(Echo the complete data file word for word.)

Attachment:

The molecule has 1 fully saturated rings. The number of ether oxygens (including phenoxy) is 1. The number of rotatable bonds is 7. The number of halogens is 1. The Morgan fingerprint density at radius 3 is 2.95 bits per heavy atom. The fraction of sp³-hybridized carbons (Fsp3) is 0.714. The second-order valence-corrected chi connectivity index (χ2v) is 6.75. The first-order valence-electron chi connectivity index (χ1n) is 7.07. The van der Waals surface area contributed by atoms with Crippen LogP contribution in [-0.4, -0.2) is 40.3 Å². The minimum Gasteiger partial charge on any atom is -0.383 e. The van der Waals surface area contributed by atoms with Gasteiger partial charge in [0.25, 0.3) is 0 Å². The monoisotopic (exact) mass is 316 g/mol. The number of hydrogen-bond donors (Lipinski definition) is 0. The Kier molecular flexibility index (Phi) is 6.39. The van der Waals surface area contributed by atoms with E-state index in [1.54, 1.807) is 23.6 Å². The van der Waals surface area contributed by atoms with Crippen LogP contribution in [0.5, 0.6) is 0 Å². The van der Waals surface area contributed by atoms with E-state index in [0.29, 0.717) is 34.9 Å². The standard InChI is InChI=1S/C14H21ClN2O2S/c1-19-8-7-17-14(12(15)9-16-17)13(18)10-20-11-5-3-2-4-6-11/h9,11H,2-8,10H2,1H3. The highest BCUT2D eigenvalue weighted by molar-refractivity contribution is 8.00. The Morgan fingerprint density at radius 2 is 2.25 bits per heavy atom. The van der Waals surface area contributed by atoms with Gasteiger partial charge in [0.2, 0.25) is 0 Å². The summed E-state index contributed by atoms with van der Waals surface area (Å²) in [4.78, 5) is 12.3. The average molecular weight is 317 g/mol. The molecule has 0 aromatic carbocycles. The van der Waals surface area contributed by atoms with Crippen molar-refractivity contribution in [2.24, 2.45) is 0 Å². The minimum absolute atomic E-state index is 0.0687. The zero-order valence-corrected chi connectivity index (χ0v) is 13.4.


The molecule has 1 fully saturated rings. The number of ether oxygens (including phenoxy) is 1. The number of rotatable bonds is 7. The number of halogens is 1. The Morgan fingerprint density at radius 3 is 2.95 bits per heavy atom. The fraction of sp³-hybridized carbons (Fsp3) is 0.714. The second-order valence-corrected chi connectivity index (χ2v) is 6.75. The first-order valence-electron chi connectivity index (χ1n) is 7.07. The van der Waals surface area contributed by atoms with Crippen LogP contribution in [-0.4, -0.2) is 40.3 Å². The minimum Gasteiger partial charge on any atom is -0.383 e. The van der Waals surface area contributed by atoms with Gasteiger partial charge in [0.25, 0.3) is 0 Å². The monoisotopic (exact) mass is 316 g/mol. The number of hydrogen-bond donors (Lipinski definition) is 0. The Kier molecular flexibility index (Phi) is 6.39. The van der Waals surface area contributed by atoms with E-state index in [1.54, 1.807) is 23.6 Å². The van der Waals surface area contributed by atoms with Crippen LogP contribution in [0.5, 0.6) is 0 Å². The van der Waals surface area contributed by atoms with E-state index in [0.29, 0.717) is 34.9 Å². The standard InChI is InChI=1S/C14H21ClN2O2S/c1-19-8-7-17-14(12(15)9-16-17)13(18)10-20-11-5-3-2-4-6-11/h9,11H,2-8,10H2,1H3. The highest BCUT2D eigenvalue weighted by molar-refractivity contribution is 8.00. The Morgan fingerprint density at radius 2 is 2.25 bits per heavy atom. The van der Waals surface area contributed by atoms with Gasteiger partial charge in [0.2, 0.25) is 0 Å². The summed E-state index contributed by atoms with van der Waals surface area (Å²) in [4.78, 5) is 12.3. The average molecular weight is 317 g/mol. The molecule has 0 aromatic carbocycles. The van der Waals surface area contributed by atoms with Crippen molar-refractivity contribution in [2.24, 2.45) is 0 Å². The minimum absolute atomic E-state index is 0.0687. The zero-order valence-corrected chi connectivity index (χ0v) is 13.4.